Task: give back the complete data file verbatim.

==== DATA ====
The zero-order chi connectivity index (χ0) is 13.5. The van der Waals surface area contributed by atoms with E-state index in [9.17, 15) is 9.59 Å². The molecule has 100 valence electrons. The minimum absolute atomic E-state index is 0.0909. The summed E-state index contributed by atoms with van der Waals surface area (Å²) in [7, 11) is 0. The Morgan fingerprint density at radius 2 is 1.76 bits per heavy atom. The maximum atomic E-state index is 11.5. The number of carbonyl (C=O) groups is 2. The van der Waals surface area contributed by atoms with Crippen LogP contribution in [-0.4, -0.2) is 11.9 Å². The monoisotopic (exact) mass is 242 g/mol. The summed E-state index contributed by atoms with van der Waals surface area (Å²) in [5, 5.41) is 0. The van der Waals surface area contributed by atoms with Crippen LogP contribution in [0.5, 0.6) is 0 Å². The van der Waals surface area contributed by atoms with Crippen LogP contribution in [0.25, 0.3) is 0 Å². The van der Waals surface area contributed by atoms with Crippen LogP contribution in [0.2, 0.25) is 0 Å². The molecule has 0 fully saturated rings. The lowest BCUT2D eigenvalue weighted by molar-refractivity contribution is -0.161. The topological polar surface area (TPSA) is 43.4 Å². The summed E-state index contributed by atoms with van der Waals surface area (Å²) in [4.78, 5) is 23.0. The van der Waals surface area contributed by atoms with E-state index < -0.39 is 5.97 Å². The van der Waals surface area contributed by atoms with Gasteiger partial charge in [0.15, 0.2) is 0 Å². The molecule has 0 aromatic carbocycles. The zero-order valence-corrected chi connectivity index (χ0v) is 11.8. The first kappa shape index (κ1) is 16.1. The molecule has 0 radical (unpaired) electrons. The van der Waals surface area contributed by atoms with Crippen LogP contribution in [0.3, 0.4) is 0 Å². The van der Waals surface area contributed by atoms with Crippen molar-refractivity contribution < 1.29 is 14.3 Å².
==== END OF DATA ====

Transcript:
The zero-order chi connectivity index (χ0) is 13.5. The van der Waals surface area contributed by atoms with E-state index in [9.17, 15) is 9.59 Å². The molecule has 100 valence electrons. The minimum absolute atomic E-state index is 0.0909. The summed E-state index contributed by atoms with van der Waals surface area (Å²) in [7, 11) is 0. The Morgan fingerprint density at radius 2 is 1.76 bits per heavy atom. The maximum atomic E-state index is 11.5. The number of carbonyl (C=O) groups is 2. The van der Waals surface area contributed by atoms with Crippen LogP contribution in [-0.4, -0.2) is 11.9 Å². The monoisotopic (exact) mass is 242 g/mol. The summed E-state index contributed by atoms with van der Waals surface area (Å²) in [5, 5.41) is 0. The van der Waals surface area contributed by atoms with Crippen LogP contribution in [0.5, 0.6) is 0 Å². The van der Waals surface area contributed by atoms with Crippen LogP contribution in [0.25, 0.3) is 0 Å². The van der Waals surface area contributed by atoms with Crippen LogP contribution in [0.2, 0.25) is 0 Å². The molecule has 0 fully saturated rings. The lowest BCUT2D eigenvalue weighted by molar-refractivity contribution is -0.161. The topological polar surface area (TPSA) is 43.4 Å². The summed E-state index contributed by atoms with van der Waals surface area (Å²) in [4.78, 5) is 23.0. The van der Waals surface area contributed by atoms with E-state index < -0.39 is 5.97 Å². The van der Waals surface area contributed by atoms with Gasteiger partial charge in [0.15, 0.2) is 0 Å². The molecule has 0 aromatic carbocycles. The zero-order valence-corrected chi connectivity index (χ0v) is 11.8. The first kappa shape index (κ1) is 16.1. The molecule has 0 radical (unpaired) electrons. The van der Waals surface area contributed by atoms with Crippen LogP contribution in [0.3, 0.4) is 0 Å². The van der Waals surface area contributed by atoms with Crippen molar-refractivity contribution < 1.29 is 14.3 Å².